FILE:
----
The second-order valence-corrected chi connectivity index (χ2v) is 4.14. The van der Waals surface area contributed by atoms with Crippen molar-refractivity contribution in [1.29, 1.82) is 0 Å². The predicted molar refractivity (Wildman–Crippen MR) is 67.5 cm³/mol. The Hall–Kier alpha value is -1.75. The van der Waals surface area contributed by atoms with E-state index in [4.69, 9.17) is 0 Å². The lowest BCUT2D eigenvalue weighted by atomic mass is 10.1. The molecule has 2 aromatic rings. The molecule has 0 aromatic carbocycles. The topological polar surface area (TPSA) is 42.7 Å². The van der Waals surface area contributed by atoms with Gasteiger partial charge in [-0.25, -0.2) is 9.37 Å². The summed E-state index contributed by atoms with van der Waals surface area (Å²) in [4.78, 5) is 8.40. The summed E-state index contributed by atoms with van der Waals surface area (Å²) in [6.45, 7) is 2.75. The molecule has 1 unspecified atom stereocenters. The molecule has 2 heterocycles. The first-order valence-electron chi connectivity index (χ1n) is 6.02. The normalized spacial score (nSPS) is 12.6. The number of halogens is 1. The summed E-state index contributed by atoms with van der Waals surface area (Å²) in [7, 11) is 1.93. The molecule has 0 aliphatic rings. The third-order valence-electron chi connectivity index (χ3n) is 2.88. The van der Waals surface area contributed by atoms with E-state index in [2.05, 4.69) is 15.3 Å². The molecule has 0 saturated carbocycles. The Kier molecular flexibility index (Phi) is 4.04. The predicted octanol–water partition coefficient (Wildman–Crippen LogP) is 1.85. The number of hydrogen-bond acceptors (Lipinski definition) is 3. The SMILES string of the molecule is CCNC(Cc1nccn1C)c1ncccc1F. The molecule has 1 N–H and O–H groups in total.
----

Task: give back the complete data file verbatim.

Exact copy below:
The second-order valence-corrected chi connectivity index (χ2v) is 4.14. The van der Waals surface area contributed by atoms with Crippen molar-refractivity contribution in [1.29, 1.82) is 0 Å². The predicted molar refractivity (Wildman–Crippen MR) is 67.5 cm³/mol. The Hall–Kier alpha value is -1.75. The van der Waals surface area contributed by atoms with E-state index in [4.69, 9.17) is 0 Å². The lowest BCUT2D eigenvalue weighted by atomic mass is 10.1. The molecule has 2 aromatic rings. The molecule has 0 aromatic carbocycles. The topological polar surface area (TPSA) is 42.7 Å². The van der Waals surface area contributed by atoms with Gasteiger partial charge in [-0.25, -0.2) is 9.37 Å². The summed E-state index contributed by atoms with van der Waals surface area (Å²) in [4.78, 5) is 8.40. The summed E-state index contributed by atoms with van der Waals surface area (Å²) in [6.45, 7) is 2.75. The molecule has 1 unspecified atom stereocenters. The molecule has 2 heterocycles. The first-order valence-electron chi connectivity index (χ1n) is 6.02. The normalized spacial score (nSPS) is 12.6. The number of halogens is 1. The summed E-state index contributed by atoms with van der Waals surface area (Å²) in [7, 11) is 1.93. The molecule has 0 aliphatic rings. The third-order valence-electron chi connectivity index (χ3n) is 2.88. The van der Waals surface area contributed by atoms with E-state index in [2.05, 4.69) is 15.3 Å². The molecule has 0 saturated carbocycles. The Kier molecular flexibility index (Phi) is 4.04. The predicted octanol–water partition coefficient (Wildman–Crippen LogP) is 1.85. The number of hydrogen-bond acceptors (Lipinski definition) is 3. The SMILES string of the molecule is CCNC(Cc1nccn1C)c1ncccc1F. The molecule has 1 N–H and O–H groups in total.